One of the things I like best about Grand Rounds is that I find inspiration to help bring my hodge-podge of loose thoughts and impressions together.
Healthcare reformers and activists have begun to focus on the $20 billion American Recovery and Reinvestment funds that--God-willing-and-the-creek-don't-rise--will make IT in healthcare "meaningful." The National Committee on Vital and Health Statistics' Report of Hearing on "Meaningful Use" of Health Information Technology captures multi-stakeholder concerns well. It's a worthwhile read about the realities we face in harnessing strong IT solutions to transform healthcare efficiency and outcomes.
I jumped at the chance to talk about meaningful use last week, both here and over at On Your Meds, the Medscape medication safety blog I write. Although I'm techy by nature, it doesn't take a specialist to see that the current state of IT often makes front line clinical people tie the horse to the Edsel's bumper to advance a care goal. (If you missed Gina's story a few weeks back, it's worth a read to sample just a few of the unintended consequences front line clinicians face when e-systems fail to communicate.) So I posted call-to-action pieces about meaningful use, advocating for IT outputs that would make patient data central and help get front line clinicians out of the manure.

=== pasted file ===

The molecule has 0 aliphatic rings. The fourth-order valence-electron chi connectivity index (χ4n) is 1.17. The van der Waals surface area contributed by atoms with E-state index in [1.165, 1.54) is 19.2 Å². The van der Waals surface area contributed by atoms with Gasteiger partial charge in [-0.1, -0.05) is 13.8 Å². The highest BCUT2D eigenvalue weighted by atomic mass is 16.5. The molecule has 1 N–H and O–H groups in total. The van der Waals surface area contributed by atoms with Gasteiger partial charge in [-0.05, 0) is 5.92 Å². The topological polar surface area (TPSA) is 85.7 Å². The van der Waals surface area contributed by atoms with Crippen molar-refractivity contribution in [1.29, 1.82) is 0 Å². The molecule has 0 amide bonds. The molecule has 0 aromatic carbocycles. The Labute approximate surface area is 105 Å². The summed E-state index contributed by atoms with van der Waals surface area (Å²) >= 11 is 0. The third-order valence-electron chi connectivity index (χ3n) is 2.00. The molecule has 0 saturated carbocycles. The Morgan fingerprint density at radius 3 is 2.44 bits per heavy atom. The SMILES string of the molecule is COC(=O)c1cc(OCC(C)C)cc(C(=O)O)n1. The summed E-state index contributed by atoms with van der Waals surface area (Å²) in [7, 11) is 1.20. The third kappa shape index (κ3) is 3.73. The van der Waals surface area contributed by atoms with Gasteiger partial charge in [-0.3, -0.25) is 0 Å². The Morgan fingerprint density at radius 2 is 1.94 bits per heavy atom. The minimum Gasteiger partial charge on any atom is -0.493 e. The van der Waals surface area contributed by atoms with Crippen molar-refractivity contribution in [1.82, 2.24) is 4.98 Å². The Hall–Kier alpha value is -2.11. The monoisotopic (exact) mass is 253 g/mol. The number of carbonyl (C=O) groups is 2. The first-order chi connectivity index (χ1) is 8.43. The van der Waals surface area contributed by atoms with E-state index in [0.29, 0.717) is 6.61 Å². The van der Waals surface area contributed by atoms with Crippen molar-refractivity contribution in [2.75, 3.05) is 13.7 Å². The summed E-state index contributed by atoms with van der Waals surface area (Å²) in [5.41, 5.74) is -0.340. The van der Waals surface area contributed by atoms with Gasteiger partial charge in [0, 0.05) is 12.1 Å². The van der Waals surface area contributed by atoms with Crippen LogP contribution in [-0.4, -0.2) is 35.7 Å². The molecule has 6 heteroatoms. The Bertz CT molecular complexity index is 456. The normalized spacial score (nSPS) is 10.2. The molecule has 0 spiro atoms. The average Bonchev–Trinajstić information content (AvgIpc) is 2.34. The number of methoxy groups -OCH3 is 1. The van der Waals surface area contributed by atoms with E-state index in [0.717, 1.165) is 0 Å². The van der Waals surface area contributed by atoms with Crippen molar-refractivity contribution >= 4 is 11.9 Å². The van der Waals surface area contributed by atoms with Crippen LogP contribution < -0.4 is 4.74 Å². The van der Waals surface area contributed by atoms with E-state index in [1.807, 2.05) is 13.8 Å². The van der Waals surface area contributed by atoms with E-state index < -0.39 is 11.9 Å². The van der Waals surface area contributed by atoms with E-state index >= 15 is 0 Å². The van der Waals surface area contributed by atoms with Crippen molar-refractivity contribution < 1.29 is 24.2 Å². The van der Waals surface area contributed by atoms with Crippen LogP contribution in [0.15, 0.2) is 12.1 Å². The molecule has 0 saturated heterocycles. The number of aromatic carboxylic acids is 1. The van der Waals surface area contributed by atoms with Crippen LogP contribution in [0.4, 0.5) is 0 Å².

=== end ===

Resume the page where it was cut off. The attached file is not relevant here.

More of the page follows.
Then I started reading what cutting edge e-patient advocates and health 2.0 innovators were saying about what "meaningful use" might really mean. E-patient Dave's remarkable story is one that has drawn attention to health IT's intention-outcome mismatch. The power of high-end patient involvement left me feeling that my "make it work for those on the line" approach was like suggesting we replace "Mr. Ed" with "Rachel Alexandra" on the bumper.
But today at Grand Rounds, I stumbled across the story of a man, and his family, movingly told through the fresh eyes of a soon-to-be nurse in Brain Death, Part 3. The patient and family in the story, especially when contrasted with e-patient Dave, show the vast continuum of abilities and circumstances of people in our care.
We most certainly need to get the horses off of the bumpers. But we also need to be certain that we advocate for models of care--which are ultimately what IT solutions support--that allow all kinds of horses to make it around the track.